SEATTLE – It could have been worse.
That’s the conclusion of Washington state officials as they start to assess the damage from last week’s floods, mudslides and avalanches.
Two possibly flood-related deaths were reported Saturday, when the bodies of a man and woman were found inside a car that ran off a road and flipped into a water-filled ditch in Lewis County west of Centralia. Washington State Patrol Trooper Craig Sahlinger said he believed the Firebird, probably speeding, ran off the road late Friday night or early Saturday.
The road was slickened with mud from flood water that covered it earlier in the week, and the ditch was filled with water.
Otherwise, no deaths or serious injuries directly related to the flooding had been reported and the rivers were going down Saturday, said Linda Crerar, a spokeswoman for the state Emergency Operations Center at Camp Murray. Rescue operations had reached all but the most remote areas.
“We had lots of opportunities with the flooding on the highways and the mudslides and the snowmelts … for things to happen and for people to get hurt,” Crerar said.
She credited the common sense of Washington residents, saying people are paying more attention when evacuation and other warnings are issued.
Property damage was another story.
Gov. Chris Gregoire gave what she called a very preliminary estimate for damage to roads and state property of $125 million. U.S. Transportation Secretary Mary Peters announced $2 million in federal aid, with more to come after the damage assessment is completed.
No estimate had been made concerning personal property damage, but officials said the floods were devastating to many.
“The personal and financial losses flood victims suffered are extensive,” King County Executive Ron Sims said. “No words can effectively ease the pain that so many people feel now.”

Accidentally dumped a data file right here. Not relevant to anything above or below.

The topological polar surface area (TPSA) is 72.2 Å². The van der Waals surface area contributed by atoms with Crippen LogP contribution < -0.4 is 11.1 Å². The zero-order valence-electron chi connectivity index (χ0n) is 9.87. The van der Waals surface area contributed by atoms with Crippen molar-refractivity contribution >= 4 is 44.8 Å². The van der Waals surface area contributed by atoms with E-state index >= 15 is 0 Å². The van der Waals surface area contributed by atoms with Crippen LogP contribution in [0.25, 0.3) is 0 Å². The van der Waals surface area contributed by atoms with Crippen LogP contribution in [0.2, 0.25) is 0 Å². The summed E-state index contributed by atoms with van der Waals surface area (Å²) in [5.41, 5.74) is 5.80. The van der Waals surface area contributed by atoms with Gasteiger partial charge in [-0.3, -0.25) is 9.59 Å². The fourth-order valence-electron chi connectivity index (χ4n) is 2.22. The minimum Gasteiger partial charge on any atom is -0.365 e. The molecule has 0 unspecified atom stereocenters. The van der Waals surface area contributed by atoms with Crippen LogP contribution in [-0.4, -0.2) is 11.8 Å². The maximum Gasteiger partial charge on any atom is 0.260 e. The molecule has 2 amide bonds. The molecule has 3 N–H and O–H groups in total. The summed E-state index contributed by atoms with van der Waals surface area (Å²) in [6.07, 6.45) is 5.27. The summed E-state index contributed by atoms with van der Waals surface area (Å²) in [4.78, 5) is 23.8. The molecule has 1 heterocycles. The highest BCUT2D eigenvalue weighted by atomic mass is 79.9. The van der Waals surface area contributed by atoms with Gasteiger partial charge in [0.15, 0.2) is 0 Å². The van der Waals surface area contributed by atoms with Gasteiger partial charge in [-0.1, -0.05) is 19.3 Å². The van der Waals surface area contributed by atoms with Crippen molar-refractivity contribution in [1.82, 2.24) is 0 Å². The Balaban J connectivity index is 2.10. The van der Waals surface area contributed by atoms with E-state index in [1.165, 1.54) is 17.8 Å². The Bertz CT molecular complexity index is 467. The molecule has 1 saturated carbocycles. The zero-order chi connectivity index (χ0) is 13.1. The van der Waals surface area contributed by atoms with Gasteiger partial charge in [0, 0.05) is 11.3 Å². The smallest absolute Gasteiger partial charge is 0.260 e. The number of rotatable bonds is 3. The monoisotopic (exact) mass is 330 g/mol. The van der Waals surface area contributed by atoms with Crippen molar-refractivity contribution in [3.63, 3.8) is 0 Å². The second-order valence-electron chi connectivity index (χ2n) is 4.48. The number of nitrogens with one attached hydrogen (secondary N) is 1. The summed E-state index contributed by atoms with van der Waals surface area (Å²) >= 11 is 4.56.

Along Interstate 5, flooding was not as bad as some predicted.
Thirteen months ago, about a mile of the state’s major north-south freeway was under as much as 10 feet of water in low-lying areas. This year, flooding was more scattered and the deepest water measured about 3 feet, said Don Wagner, regional administrator for the state Department of Transportation.
On Saturday, the governor expanded the state’s emergency declaration issued Dec. 24, after record snow fell across the state, to include the week’s flooding.
The expansion gives local governments another opportunity to apply for federal money to repair roads, government buildings and other property.
“I want to thank Washington residents for their continued neighbor-to-neighbor efforts to support those around them,” Gregoire said in a statement. “We can all be proud of how well we come together in the face of adversity.”
Gregoire said the Federal Emergency Management Agency also approved Washington state’s request for an extension of time to file for federal reimbursement of extraordinary snow removal costs.
Residents and businesses have been asked to report storm and flooding damage to their local emergency management agencies.
The state Department of Health issued a boil-water advisory for residents in parts of Pacific, Lewis, Clallam, Kittatas, Yakima and Whatcom counties.
Because of storm-related problems, more than 8,000 people were affected by boil-water advisories statewide and nearly 900 had no water service at all.
Most major roads had been reopened, but U.S. Highway 12 from Packwood to Morton and Blewett Pass remained at least partially closed Saturday.
Workers were cleaning up mudslide debris on Highway 12 and planned to have one lane one opened during daylight hours, from 7:30 a.m. to 5 p.m.
The road between Longmire and Paradise in Mount Rainier National Park was closed for the weekend so park officials and engineers from the Federal Highway Administration could assess the stability of the existing roadway after water and mud sheared off a 100-foot section.
Although most rivers had crested and were beginning to recede, warnings of minor to moderate flooding remained in effect through this morning for the Yakima, Snohomish, Snoqualmie, Cedar and Chehalis rivers.
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